The hapless Commissar Borisov died the day after the assassination, supposedly by falling from a moving truck while riding with a group of NKVD agents. Borisov’s wife was committed to an insane asylum. According to Orlov, Nikolayev’s mysterious 'friend' and alleged provocateur, who had supplied him with the revolver and money, was later shot on Stalin’s personal orders.
Nikolayev's mother, brother, sisters, cousin and some other people close to him were arrested and later liquidated or sent to labor camps. Arrested immediately after the assassination, Nikolayev's wife, Milda Draule, survived her husband by three months before being executed as well. Their infant son (who was named Marx following the Bolshevik naming fashion) was sent into an orphanage. Marx Draule was alive in 2005 when he was officially rehabilitated as a victim of political repressions, and Milda was also found innocent retrospectively. However, Nikolayev was never posthumously acquitted.
Several NKVD officers from the Leningrad branch were convicted of negligence for not adequately protecting Kirov, and sentenced to prison terms of up to ten years. None of these NKVD officers were executed in the aftermath, and none actually served time in prison. Instead, they were transferred to executive posts in Stalin's labor camps for a period of time (in effect, a demotion). According to Nikita Khrushchev, these same NKVD officers were shot in 1937 during Stalin's purges.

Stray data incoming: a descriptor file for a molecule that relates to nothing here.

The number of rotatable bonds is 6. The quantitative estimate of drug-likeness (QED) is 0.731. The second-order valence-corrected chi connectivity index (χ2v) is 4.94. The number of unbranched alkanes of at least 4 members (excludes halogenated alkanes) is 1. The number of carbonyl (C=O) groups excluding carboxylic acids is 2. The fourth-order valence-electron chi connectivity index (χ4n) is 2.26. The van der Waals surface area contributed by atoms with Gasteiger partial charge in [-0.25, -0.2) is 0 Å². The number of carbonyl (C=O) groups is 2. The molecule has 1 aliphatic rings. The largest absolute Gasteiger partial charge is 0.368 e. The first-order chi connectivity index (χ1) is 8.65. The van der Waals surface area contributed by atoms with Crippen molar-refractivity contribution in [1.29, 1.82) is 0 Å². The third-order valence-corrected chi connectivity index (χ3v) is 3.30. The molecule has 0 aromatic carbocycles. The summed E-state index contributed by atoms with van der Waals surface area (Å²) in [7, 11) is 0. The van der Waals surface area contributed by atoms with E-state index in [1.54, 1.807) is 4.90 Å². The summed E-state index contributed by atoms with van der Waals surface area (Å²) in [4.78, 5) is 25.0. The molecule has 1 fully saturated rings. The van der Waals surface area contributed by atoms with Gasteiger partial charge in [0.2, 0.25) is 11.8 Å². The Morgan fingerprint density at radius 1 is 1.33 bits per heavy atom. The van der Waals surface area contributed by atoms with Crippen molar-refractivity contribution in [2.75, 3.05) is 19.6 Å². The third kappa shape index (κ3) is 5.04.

Initially, a Communist Party communiqué reported that Nikolaev had confessed his guilt, not only as an assassin, but an assassin in the pay of a "fascist power," receiving money from an unidentified 'foreign consul' in Leningrad. 104 defendants who were already in prison at the time of Kirov's assassination and who had no demonstrable connection to Nikolayev were found guilty of complicity in the "fascist plot" against Kirov, and summarily executed.
However, a few days later, during a subsequent Communist Party meeting of the Moscow District, the Party secretary announced in a speech that Nikolayev was personally interrogated by Stalin the day after the assassination, an unheard-of event for a party leader such as Stalin:
Other speakers duly rose to condemn the Opposition: "The Central Committee must be pitiless - the Party must be purged... the record of every member must be scrutinized...." No one at the meeting mentioned the initial theory of fascist agents. Later, Stalin even used the Kirov assassination to eliminate the remainder of the Opposition leadership against him, accusing Grigory Zinoviev, Lev Kamenev, Abram Prigozhin, and others who had stood with Kirov in opposing Stalin (or simply failed to acquiesce to Stalin's views), of being 'morally responsible' for Kirov's murder, and as such were guilty of complicity. All were removed from the Party apparatus and given prison sentences. While serving their sentences, the Opposition leaders were charged with new crimes, for which they were sentenced to death and shot.
In December 1955, after Nikita Khrushchev assumed control of the Party, the Presidium of the Central Committee (CPSU) entrusted P. N. Pospelov, Secretary of the Central Committee, to form a commission to investigate the repression of the 1930s (this was the same Pospelov who drafted the famous "Secret Speech" of Khrushchev at the 20th Congress). Khrushchev stated: